Year 1 Phonics Check: Analysing group reports transcript 

Kerrie Shanahan:

We know what the Year 1 Phonics Check assesses, and we know more about what the data can tell us, and we've had a look at the report. It's time for the bit you've been waiting for and that's analysing the group reports.  

First, we'll revisit the Response to Intervention (RTI) framework. This is key because using the RTI framework as a reference, we can view 80% mastery as group mastery. In other words, if 80% of your class have correctly decoded a particular word, then we consider that to be group mastery. This is because, according to the RTI framework, it's expected that 80% of students in a class should be able to progress along a learning sequence after receiving high-quality Tier 1 instruction.  

We're going to use this 80% rule in our analysis today. Knowing where group mastery lies along the Word and code complexity continuum helps you, as a teacher, to know how best to support your students' strengths and their areas of need. So just keep that in mind as we move forward. 

To complete your analysis of your group report, you need to work out how many students represent 80% of your class. The easiest way to do that is to multiply the number of students in your group by 0.8. Looking at the example here, we can see that with 20 students in the class, we need 16 students to be reading a particular word correctly and then that's an indication of class mastery. 

To complete a group analysis, you will need your group report, and we talked earlier about how to generate this; a copy of the Word and code complexity continuum for group analysis, and that was in your handouts but we will also pop the link in the chat again.  

And you'll need a green and an orange highlighter.  

Just another reminder, the session is being recorded, so if you aren't analysing your report as we go along, that's fine. If you need to, you can watch back later to the recording for anything you might need to check, and you can complete your analysis then.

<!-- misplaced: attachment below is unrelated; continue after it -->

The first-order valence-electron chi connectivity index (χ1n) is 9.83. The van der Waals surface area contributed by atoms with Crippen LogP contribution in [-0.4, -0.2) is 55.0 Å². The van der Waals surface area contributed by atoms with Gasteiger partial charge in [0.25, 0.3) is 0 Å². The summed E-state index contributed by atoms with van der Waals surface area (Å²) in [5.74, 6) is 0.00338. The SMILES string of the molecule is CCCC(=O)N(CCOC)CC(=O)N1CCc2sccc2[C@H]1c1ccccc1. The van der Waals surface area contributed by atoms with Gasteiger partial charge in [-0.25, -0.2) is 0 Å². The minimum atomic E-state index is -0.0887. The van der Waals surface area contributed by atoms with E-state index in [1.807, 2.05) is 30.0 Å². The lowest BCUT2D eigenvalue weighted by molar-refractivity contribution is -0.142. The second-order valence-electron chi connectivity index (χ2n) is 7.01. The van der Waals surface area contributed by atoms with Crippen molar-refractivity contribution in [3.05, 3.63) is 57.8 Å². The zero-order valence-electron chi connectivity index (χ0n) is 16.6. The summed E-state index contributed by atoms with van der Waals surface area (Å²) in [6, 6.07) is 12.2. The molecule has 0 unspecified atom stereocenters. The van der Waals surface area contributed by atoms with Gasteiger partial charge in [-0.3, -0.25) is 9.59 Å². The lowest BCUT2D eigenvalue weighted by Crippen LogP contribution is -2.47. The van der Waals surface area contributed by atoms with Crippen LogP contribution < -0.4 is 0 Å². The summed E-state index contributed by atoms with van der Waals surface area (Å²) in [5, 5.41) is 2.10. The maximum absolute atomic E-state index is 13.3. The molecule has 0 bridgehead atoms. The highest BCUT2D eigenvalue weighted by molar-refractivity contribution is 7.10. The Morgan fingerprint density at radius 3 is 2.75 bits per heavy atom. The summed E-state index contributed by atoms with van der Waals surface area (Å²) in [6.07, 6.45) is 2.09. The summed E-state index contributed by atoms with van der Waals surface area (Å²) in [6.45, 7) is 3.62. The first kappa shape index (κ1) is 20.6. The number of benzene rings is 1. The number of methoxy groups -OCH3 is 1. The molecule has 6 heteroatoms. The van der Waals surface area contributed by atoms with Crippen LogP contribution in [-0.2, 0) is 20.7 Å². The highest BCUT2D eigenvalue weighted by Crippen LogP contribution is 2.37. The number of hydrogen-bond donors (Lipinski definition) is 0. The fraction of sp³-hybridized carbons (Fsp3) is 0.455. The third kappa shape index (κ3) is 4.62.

We're going to use that Word and code complexity continuum tool to analyse the group report. Firstly, we're going to go through and highlight the words according to mastery using our 80% rule. Then we're going to analyse the categories of word and code complexity. 

Here's how we use the tool for our Phonics Check analysis.  

You'll have your group report to view, which you can see on the screen there at the top. You'll have your printout of your Word and code complexity continuum, and you'll have your highlighters.  

For each word, what we're going to do is look down the column to count how many students got the word right. If I start with the first word, ‘lig’, I simply count the green ticks in the column. There are 18 green ticks for ‘lig’, which is over 80% of the 20 students in my class. On the Word and code complexity continuum, I highlight the word ‘lig’ in green and you can see that we've done that there.  

Then I'd move to the next word. If that word has 80% correct answers or more, so 16 or more in my class of 20 that got the answer correct, then I also highlight that word in green. If there are less than 80% correct, so less than 16 in my group of 20, I highlight that word orange.  

Then I move to the next word. I count the correct responses in the column and highlight accordingly. I count and highlight, count and highlight for each of the 40 words. Sometimes it's just as easy to count the incorrect responses. If there's only one incorrect response, then I automatically know that there are 19 correct responses, and so I highlight that word green. It really doesn't take that long to complete.